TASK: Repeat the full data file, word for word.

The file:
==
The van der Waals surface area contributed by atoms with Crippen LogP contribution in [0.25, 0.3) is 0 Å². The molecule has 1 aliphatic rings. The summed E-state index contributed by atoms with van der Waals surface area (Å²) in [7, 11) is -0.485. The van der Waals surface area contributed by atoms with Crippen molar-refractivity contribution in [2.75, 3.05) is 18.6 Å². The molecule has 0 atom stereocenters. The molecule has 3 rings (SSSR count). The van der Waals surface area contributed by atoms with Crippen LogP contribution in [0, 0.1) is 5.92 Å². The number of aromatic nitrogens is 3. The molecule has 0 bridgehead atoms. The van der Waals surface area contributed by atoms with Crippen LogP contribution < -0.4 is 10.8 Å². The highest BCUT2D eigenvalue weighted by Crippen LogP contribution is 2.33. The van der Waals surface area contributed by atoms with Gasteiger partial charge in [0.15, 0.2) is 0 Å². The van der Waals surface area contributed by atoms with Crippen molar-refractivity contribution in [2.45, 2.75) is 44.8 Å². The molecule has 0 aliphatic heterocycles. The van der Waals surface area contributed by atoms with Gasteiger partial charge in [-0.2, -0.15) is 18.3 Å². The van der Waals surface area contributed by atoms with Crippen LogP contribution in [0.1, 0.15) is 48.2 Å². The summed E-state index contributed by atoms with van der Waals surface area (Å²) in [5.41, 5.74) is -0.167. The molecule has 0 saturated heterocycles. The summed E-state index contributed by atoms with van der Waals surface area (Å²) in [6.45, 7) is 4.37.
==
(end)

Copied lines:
The van der Waals surface area contributed by atoms with Crippen LogP contribution in [0.25, 0.3) is 0 Å². The molecule has 1 aliphatic rings. The summed E-state index contributed by atoms with van der Waals surface area (Å²) in [7, 11) is -0.485. The van der Waals surface area contributed by atoms with Crippen molar-refractivity contribution in [2.75, 3.05) is 18.6 Å². The molecule has 0 atom stereocenters. The molecule has 3 rings (SSSR count). The van der Waals surface area contributed by atoms with Crippen LogP contribution in [0, 0.1) is 5.92 Å². The number of aromatic nitrogens is 3. The molecule has 0 bridgehead atoms. The van der Waals surface area contributed by atoms with Crippen LogP contribution < -0.4 is 10.8 Å². The highest BCUT2D eigenvalue weighted by Crippen LogP contribution is 2.33. The van der Waals surface area contributed by atoms with Gasteiger partial charge in [0.15, 0.2) is 0 Å². The van der Waals surface area contributed by atoms with Crippen molar-refractivity contribution in [2.45, 2.75) is 44.8 Å². The molecule has 0 aliphatic heterocycles. The van der Waals surface area contributed by atoms with Gasteiger partial charge in [-0.2, -0.15) is 18.3 Å². The van der Waals surface area contributed by atoms with Crippen LogP contribution in [0.1, 0.15) is 48.2 Å². The summed E-state index contributed by atoms with van der Waals surface area (Å²) in [5.41, 5.74) is -0.167. The molecule has 0 saturated heterocycles. The summed E-state index contributed by atoms with van der Waals surface area (Å²) in [6.45, 7) is 4.37.